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Kacper Ziemianin conceived of a pretty simple audio interface: a row of photoresistors arranged like a piano. However, it’s what he does with that interface that’s compelling. The 24 sensors are multiplexed and routed through an Arduino. The data is then interpreted by MAX/MSP.

lightefface

In MAX, Kacper manipulates the data in some novel ways. The instrument can be used simply as a touch controller; when the user covers a photoresistor with his/her finger, a note is played. Then he gets into some aleatory sound with a marble rolling around the surface of the controller. Finally, he flips the light reaction in MAX, making it play notes when light is detected. Now he’s able to control the sound using a variety of light sources such as a lamp and an illuminated cellphone.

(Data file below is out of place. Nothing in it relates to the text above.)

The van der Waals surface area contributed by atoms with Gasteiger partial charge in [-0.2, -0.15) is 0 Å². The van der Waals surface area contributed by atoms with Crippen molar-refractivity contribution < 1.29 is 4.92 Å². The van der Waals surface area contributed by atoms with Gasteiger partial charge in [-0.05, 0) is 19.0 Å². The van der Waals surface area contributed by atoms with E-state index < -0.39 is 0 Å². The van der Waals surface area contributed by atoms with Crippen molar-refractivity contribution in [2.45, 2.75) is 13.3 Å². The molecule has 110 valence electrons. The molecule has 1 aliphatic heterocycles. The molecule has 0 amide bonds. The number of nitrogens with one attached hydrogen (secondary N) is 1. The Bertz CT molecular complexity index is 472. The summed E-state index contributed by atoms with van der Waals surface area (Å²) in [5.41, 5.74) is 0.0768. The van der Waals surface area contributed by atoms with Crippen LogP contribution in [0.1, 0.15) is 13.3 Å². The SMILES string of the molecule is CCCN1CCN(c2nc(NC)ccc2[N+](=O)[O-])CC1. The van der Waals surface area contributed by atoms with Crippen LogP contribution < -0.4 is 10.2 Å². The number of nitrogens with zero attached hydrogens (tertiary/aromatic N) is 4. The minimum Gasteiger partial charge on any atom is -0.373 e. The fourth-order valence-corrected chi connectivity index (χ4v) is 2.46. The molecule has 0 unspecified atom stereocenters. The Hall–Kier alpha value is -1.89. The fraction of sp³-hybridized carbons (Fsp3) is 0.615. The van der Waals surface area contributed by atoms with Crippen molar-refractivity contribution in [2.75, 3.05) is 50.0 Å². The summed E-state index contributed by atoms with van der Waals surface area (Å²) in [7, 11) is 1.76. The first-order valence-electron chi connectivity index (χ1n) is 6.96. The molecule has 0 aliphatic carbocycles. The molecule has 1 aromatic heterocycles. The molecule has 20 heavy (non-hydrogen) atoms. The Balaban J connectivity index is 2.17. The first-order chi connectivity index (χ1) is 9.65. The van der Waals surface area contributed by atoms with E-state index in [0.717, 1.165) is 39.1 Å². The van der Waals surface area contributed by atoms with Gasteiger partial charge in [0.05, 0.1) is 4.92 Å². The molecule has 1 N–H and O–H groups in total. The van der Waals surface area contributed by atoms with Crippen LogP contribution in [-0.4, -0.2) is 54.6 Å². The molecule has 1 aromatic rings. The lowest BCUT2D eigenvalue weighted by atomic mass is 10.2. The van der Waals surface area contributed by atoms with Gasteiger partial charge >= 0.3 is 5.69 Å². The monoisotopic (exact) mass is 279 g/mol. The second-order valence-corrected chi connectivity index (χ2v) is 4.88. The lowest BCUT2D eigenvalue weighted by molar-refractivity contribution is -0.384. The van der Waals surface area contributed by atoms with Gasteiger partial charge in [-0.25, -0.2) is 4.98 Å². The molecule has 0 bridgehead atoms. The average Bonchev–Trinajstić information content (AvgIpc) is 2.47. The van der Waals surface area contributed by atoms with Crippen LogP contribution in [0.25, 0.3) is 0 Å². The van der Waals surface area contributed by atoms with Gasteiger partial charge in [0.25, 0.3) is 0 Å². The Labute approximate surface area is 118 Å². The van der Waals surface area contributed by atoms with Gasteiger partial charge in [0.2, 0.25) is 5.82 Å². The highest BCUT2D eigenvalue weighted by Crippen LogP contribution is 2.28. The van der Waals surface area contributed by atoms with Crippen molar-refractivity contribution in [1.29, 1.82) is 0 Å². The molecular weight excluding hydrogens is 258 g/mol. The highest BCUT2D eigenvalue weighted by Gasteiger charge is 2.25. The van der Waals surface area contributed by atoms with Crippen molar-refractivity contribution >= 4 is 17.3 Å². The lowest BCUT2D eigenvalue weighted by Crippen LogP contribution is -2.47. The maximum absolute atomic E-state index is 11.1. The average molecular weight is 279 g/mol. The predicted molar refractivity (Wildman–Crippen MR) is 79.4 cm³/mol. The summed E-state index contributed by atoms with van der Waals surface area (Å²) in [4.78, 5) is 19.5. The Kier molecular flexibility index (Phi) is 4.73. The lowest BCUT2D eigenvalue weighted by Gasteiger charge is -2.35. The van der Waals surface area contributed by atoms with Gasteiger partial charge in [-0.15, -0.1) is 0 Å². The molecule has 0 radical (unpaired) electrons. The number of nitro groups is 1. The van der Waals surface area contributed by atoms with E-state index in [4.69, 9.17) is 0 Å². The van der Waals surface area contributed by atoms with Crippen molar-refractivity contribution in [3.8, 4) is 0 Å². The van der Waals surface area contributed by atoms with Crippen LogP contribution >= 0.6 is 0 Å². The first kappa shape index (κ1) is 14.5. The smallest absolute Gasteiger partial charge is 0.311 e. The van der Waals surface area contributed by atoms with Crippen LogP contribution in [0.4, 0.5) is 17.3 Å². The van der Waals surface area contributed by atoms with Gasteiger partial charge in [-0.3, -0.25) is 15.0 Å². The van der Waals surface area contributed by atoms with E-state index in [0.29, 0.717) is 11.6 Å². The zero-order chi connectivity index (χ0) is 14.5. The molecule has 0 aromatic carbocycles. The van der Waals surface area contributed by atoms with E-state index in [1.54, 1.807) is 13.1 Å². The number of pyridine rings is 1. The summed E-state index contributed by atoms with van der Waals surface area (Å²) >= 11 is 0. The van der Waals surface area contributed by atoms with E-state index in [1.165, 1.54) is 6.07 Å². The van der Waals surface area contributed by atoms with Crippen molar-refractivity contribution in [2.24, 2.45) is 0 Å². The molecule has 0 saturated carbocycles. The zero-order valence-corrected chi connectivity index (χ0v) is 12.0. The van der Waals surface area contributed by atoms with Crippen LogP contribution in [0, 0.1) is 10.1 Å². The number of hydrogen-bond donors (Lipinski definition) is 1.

We see a lot of sensor-based instruments come our way, but the Lightefface is notable for its expressive capability. Kacper has plans to start production of these. You can surely sign me up for one.

Michael Colombo

In addition to being an online editor for MAKE Magazine, Michael Colombo works in fabrication, electronics, sound design, music production and performance (Yes. All that.) In the past he has also been a childrens’ educator and entertainer, and holds a Masters degree from NYU’s Interactive Telecommunications Program.


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